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a. I booked the room, dependent on that it doesn't sell in the interim.

b. I booked the room, depending on that it doesn't sell in the interim.

c. I booked the room, but it is dependent on whether it doesn't sell or not in the interim.

d. I booked the room, conditional on that it doesnt sell in the interim.

e. I booked the room, but it is conditional on that it doesnt sell in the interim.


Which are correct?

Thanks
Comments  
How about, ". . . . , contingent on its not being sold in the interim." ??

In my opinion, only (c) is grammatical. It is also quite awkward (to the native ear.)
We have to ask the difference between "sells or not" and "doesn't sell or not."

(If it doesn't not sell we're out of luck!)

I applaud your perseverance, BTW.Emotion: nodding
Hi, there

Take a look at this. It may alter your opinion a wee bit:

http://www.ldoceonline.com/dictionary/conditional_1
AvangiI applaud your perseverance, BTW
Thanks! It could also be called an unhealthy obsession Emotion: smile
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your reference:

it will only be done if something else happens first
His agreement to buy our house was conditional on our leaving all the furniture in it.

Leaving something is not much of an action. It's certainly not an event.

If you want to use these examples, you have to admit that the condition is NOT doing something:
not taking the furniture (in your reference)
not selling the room to someone else in the interim (in your example)

What is the alteration you hope to elicit in my opinion? Emotion: smile

Depending /dependent on that it doesn't sell is ungrammatical, is it not?

(I'm not finding fault with your conditional.)
Avangi
Leaving something is not much of an action. It's certainly not an event.


Are you just pointing out the examples are different? I'm not sure what point you are making here, sorry.
Avangi
Depending /dependent on that it doesn't sell is ungrammatical, is it not?

Definitely. I was told 'conditional on that it doesn't sell' was grammatical, but it sounded wrong to me.
English 1b3 Take a look at this. It may alter your opinion a wee bit:
Hmmm - Timing is everything!
I was trying to find out what you objected to in my previous.
You gave six versions of your room reservation. I rejected all but one, and even that one seemed to be tied up with a double negative. (It correctly led to a positive, but was almost unreadable.)
I thought the above captioned was in refutation of my criticism, but I couldn't really see how the internet reference justified any of the sentences I objected to. Emotion: smile

Maybe "conditional on that it doesn't sell" is grammatical, but I don't hear it as idiomatic.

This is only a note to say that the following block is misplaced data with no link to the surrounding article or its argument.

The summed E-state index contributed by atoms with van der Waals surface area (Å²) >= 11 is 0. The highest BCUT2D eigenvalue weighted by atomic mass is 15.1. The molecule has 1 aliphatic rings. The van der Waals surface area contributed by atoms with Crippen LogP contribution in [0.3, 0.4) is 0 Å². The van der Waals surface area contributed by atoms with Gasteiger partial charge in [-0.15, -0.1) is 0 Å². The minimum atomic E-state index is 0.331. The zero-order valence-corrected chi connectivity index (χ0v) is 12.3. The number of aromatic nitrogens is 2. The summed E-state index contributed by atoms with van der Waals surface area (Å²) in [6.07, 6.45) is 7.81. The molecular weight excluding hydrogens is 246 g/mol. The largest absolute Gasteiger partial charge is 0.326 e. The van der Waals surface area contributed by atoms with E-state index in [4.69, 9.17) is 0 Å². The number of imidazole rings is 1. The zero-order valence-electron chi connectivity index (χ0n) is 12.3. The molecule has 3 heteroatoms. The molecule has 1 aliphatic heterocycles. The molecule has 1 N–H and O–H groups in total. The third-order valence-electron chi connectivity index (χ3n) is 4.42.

I understand that you're deeply into "that" clauses, but I don't think you can replace every noun in Christendom with a "that" clause.

I believe "conditional on its not selling" is both grammatical and idiomatic.
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Hi again, Avangi

Just thought I'd mention that the sentence came from a friend (who I wouldn't exactly claim to be a grammar expert), so he could very well have written the sentence incorrectly. I thought it read wrongly, but a 'teacher' on a different forum (who is a non-native, however) said the sentence was fine. But I agree; it doesn't sound right to me either!

I searched google books for "conditional on that." The searches on the first page (I didn't bother looking further) didn't show any results for a noun clause following 'conditional on,' instead showing 'that' as a determiner or pronoun.

Logic tells me that it is possible, however. Here is why:
Avangi I believe "conditional on its not selling" is both grammatical and idiomatic.

Following 'on' is a gerund 'selling' (plus a possessive pronoun and adverb), which functions as a noun. A noun clause functions as a noun also. SO, I can't see why it wouldn't work. Maybe it is just unidiomatic, as you say.

What do you think?
Many students without the dubious benefit of a native ear submit examples which are judged to be grammatical but not idiomatic.
In my case, the ear is primary. I have to struggle to defend in grammatical terms what my ear is telling me, and sometimes succeed only in making an ass of myself. So I can sympathize with those who are coming at it from the other direction.
Everyone accepts that prepositions are impossible to pin down with rules of thumb. Verbs are much more cooperative. But still, you often can't find a good reason why one verb works differently than another. Some people group them and catalog them and make up names for their different behaviours. It seems like a lot of work, but many students are able to benefit from the work these people do. I think it takes discipline, which you certainly have.